He points out slavery is explicitly written into one section of the new and comprehensive ethics statement. CIPS members agree to undertake “due diligence on appropriate supplier relationships in relation to forced labour (modern slavery) and other human rights abuses, fraud and corruption” and continuously develop their knowledge of these issues.
Lamb has also worked with the Walk Free Foundation to develop an “ethics e-learning test” for its members. He said some organisations, such as the Metro Trains company in Melbourne, have made all their relevant staff go through the module to earn an ethical stamp of approval from CIPS.
“It’s actually not an easy test, but when I say test, it’s not about passing or failing,” he explained.
“You can re-sit it, so it’s really more about informing you as to what are the issues in ethical procurement.”
Supply chain transparency is rare with most organisations having little or no visibility below the second tier. When Forrest went looking in his own supply chain, he famously found 12 suppliers that had connected his business to forced labour.
How does one look further? “It’s about getting to know your suppliers, asking the right questions, and digging, digging and digging, to encourage full transparency across your supply chain,” Lamb explained in broad terms.
The CIPS boss said educational resources like the online ethics test were a good starting point in learning how to really look further down the rabbit hole.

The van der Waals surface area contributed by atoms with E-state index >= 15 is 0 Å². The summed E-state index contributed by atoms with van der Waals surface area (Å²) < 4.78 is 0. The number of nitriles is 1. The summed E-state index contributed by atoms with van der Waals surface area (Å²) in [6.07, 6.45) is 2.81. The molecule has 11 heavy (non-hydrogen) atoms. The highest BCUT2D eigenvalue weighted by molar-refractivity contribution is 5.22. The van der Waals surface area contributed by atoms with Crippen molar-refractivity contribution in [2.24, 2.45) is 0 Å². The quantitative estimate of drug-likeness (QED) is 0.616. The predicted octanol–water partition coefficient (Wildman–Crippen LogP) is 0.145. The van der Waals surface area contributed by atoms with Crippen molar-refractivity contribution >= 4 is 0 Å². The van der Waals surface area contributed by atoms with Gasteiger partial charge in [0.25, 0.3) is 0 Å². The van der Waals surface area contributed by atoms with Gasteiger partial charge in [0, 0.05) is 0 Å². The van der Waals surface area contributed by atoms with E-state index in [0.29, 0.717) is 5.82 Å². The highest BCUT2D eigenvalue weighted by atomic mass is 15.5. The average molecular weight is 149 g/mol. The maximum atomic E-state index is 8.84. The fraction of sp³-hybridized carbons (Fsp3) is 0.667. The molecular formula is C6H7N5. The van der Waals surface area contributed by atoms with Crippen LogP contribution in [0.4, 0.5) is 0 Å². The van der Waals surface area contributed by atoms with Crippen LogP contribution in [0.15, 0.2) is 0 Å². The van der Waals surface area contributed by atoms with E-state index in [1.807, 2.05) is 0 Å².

He sees a worldwide movement building support to address the issue, and urges the people who buy important things for big organisations in Australia to get on board, take pride in their jobs, and help expose these serious crimes. How Australia’s new law will affect government agencies, however, is still up in the air.
Ministers considering their options
The Turnbull government has committed to getting the proposed modern slavery bill passed into law this year, and began public consultations around the supply chain transparency rules soon after an interim report emerged from an inquiry by the Joint Standing Committee on Foreign Affairs, Defence and Trade.
That was last August. The Commonwealth’s starting position was that government agencies shouldn’t have to comply with the new reporting requirements. The suggestion was that instead, the feds could lead by example with a new internal policy for the Australian Public Service, leaving state and territory governments to decide on their own approaches.
“Commonwealth procurement is already governed by a legislative framework that sets out rules for spending public money, including in relation to ethical sourcing,” argued a consultation paper published by the Attorney-General’s Department.